Release Date: Jul 24, 2012
Record label: Captured Tracks
If you come to John Pena's project Heavenly Beat expecting a certain reverb-heavy sound thanks to his membership in Beach Fossils, you might be surprised that he owes more to the Pet Shop Boys than to the Velvet Underground. You might wonder if he moved to Sweden to spend time with the Embassy or Radio Dept. instead of hanging around a dingy Brooklyn practice space.
Heavenly BeatTalent[Captured Tracks; 2012]By Colin Joyce; July 26, 2012Purchase at: Insound (Vinyl) | Amazon (MP3 & CD) | iTunes | MOGTweetYes, it’s another dreamy guitar pop album from a dude who used to be in Beach Fossils. You’ve heard this one before, I know. It was only a mere month ago that Brooklyn-based indie rock label Captured Tracks was parading about their most recent in '80s indebted jangle-rock in the form of DIIV’s debut LP Oshin.
The rhythms induce something a little more fluid than the toe-tapping and head-bobbing of Beach Fossils. Firstly, it’s very rare, if ever evident, that the same bass notes ever follow each other in the familiar manner of his other notable work. This may seem over-analytical but it’s important to distinguish the soul of this record from that of Beach Fossils.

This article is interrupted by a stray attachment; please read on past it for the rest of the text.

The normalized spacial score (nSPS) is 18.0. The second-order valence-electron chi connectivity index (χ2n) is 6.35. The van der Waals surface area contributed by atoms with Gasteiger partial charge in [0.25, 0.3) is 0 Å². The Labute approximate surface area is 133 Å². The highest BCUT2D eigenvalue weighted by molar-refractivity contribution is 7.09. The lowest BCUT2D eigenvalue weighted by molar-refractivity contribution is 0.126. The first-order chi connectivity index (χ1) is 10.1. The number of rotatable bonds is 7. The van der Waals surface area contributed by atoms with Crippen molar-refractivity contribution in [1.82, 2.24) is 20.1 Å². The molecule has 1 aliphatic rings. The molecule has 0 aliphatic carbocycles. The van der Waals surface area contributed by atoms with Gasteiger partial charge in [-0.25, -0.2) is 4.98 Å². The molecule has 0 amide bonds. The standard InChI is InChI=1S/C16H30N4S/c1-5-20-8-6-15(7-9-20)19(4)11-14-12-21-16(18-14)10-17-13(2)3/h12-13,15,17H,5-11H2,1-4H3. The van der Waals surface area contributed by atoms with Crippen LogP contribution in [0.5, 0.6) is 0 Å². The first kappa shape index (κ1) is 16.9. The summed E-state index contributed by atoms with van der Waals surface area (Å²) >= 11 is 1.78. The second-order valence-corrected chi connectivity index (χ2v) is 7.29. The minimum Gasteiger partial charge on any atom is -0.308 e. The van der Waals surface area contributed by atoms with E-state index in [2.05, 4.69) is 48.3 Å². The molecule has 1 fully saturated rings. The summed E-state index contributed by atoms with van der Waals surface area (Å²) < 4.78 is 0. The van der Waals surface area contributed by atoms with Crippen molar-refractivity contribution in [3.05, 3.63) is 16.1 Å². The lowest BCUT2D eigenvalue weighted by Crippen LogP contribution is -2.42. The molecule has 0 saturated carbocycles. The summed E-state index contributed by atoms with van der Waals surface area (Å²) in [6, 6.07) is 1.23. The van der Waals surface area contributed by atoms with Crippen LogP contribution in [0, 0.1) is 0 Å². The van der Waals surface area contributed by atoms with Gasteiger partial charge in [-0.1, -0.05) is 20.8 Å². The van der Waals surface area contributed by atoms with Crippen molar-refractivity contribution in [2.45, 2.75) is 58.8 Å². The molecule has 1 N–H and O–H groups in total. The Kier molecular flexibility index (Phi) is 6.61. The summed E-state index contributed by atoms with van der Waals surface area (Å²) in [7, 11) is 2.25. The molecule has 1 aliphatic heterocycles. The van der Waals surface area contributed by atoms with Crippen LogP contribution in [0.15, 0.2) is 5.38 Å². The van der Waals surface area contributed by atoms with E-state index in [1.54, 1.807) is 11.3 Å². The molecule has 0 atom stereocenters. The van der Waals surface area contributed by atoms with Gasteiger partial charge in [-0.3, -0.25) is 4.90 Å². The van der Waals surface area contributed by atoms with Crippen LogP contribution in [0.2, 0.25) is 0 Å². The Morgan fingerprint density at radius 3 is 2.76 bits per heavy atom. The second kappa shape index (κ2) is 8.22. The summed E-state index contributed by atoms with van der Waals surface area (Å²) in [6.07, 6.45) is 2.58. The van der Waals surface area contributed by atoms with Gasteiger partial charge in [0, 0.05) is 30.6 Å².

Heavenly Beat is a bedroom recording side project for Beach Fossils bassist John Pena, which is kind of how Beach Fossils started in the first place—with its lead singer, Dustin Payseur, recording tracks in his apartment before recruiting a full band. Pena takes the airy, echoed vocal cue from Beach Fossils and adds a more electronic bossa nova feel for Heavenly Beat’s first full-length, Talent. The result is an album that flows well but at times borders on muzak.
Brooklyn's Beach Fossils are a productive crew of musicians. Guitarist Zachary Cole Smith struck gold recently with his debut album as DIIV, but there's also bassist John Pena's Heavenly Beat. Preceding his tenure with Beach Fossils, Heavenly Beat also found a spot on the roster of Captured Tracks, which released two seven-inches and now Talent, the debut album.
Heavenly Beat’s debut long-player is a punchy, more direct take on the sound championed by the likes of Wild Nothing; he’s obviously a lucid dreamer, as he is much more behind the reigns of the dreaminess shrouding his debut album, ‘Talent’. What has drawn people to Heavenly Beat in the first place is mainly the fact that it’s a Beach Fossils side project, from bassist John Pena. Beach Fossils had their own particular sound, but they often sounded like a band with blinkers on; they never ventured away from the tight rhythms of their guitar work, apart from on their second album which disappointingly just played second fiddle to Wild Nothing’s jangle and synth formula.